2.2. Case 2

A 55-year-old gentleman with past medical history of congestive heart failure with ejection fraction of 15%, body weight of 100 kg was scheduled to undergo a bilateral testicular biopsy for fertility diagnosis. Ultrasoundguided bilateral II/IH and GF nerve blocks were planned for anesthesia.

The lower abdomen skin was prepped with iodine with 70% alcohol. After applying full ASA monitoring, propofol with ketamine mixture in the ratio 4:1 was infused at 10 ml/hr for sedation. II/IH and GF nerve blocks were performed in the same way as described in Case 1 except that the scanning depth was 4.5 cm. The same mixture of LA as in Case 1 with total of 60 ml was divided into 4, for each block.

Right testicle biopsy was obtained without problems (Figure 3). During left testicle biopsy, the patient felt some pain at the dissection of Dartos fascia which was relieved by 50 mcg i.v fentanyl. Towards the end of surgery sedation was discontinued and patient was trans-

Figure 2.Genital branch GF block.

N: Needle; IEA: Inferior epigastric artery; EIA: External iliac artery.

Figure 3.Open testicular biopsy.

T: Testis.

ferred to the recovery room. In the postoperative period, the patient did not complain of any pain and requested no analgesics; two hours later he was discharged home with oral analgesics.

3. Discussion

The II nerve originates from L1; as a part of lumbar plexus it emerges from the lateral border of the psoas muscle and crosses obliquely over the quadratus lumborum muscle, piercing the transversus abdominis then the internal oblique muscles near the anterior superior iliac spine, entering the inguinal canal giving an end to sensory branch in the inguinal region and the scrotum [3].

The GF nerve originates from L1 and L2 as a part of lumbar plexus within the psoas muscle. It emerges on the anterior surface of the psoas caudally, crossing obliquely behind the ureter and dividing above the inguinal ligament into genital and femoral branches [4]. The genital branch enters the inguinal canal within the spermatic cord through the deep inguinal ring lateral to the IEA at 1 - 1.5 cm above the inguinal ligament, giving both motor and sensory innervations to the cremaster muscle and anterolateral aspect of the scrotum respectively [5].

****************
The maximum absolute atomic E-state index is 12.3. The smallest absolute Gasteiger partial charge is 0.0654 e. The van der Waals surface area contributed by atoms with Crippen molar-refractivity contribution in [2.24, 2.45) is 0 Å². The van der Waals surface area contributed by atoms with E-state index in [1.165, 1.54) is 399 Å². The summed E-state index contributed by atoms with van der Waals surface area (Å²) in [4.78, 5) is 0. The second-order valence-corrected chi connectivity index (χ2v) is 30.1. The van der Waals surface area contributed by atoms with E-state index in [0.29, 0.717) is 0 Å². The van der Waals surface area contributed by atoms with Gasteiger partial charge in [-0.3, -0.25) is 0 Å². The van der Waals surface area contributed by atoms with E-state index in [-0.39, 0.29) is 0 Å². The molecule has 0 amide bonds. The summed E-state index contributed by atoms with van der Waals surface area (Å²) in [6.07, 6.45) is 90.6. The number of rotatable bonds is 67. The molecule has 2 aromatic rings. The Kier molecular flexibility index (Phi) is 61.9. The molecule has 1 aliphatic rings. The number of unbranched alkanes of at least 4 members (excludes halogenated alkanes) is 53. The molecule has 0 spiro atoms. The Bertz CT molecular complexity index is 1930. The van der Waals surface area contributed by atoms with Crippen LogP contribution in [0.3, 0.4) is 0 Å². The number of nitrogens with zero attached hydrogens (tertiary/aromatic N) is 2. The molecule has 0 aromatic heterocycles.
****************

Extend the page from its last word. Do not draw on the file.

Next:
In the first case, genital branch of GF nerve was blocked during inguinal herniorraphy to decrease paininduced by traction of the hernia sac [6].

In the second case, the biopsies were taken through a cut in the anterior surface of the scrotum so only II and GF nerves were needed to be anesthetized. The scrotum is innervated anteriorly by the genital branch of GF nerve and branches from the II nerve, posteriorly by branches of the pudendal nerve and inferiorly by branches from the posterior femoral cutaneous nerve. The testis is innervated by the sympathetic nerves from T7 [7].

II/IH nerve block has been described using both anatomical landmark technique and ultrasound guidance [8]. GF nerve block has been described using either paravertebral block at level of L2 or field block at the level of pubic tubercle [7,9].

Ultrasound-guided GF block has been described in chronic pain management for both genital and femoral branches [1,2]. In the genital branch US-guided GF block the authors describe it differently than us; they suggest longitudinal scanning over the femoral artery at the internal inguinal ring and moving the probe cephalad when the artery dives deeply. At this point the probe is moved slightly medially till the spermatic cord superficial to the femoral artery is seen with injection done out-of-plane [1]. On the other hand to localize the nerve, we rely on visualizing the EIA and the IEA rather than the spermatic cord that looks hazy in ultrasound.

In conclusion, we describe an ultrasound-guided GF nerve block of genital branch in addition to II/IH nerve block for surgical anesthesia. The advantages of using this technique are enhancing the anesthesia of II/IH block in inguinal hernia and testicular surgery and avoiding hypotension associated with general and neuraxial anesthesia. However further future prospective clinical studies are deemed necessary to evaluate this technique.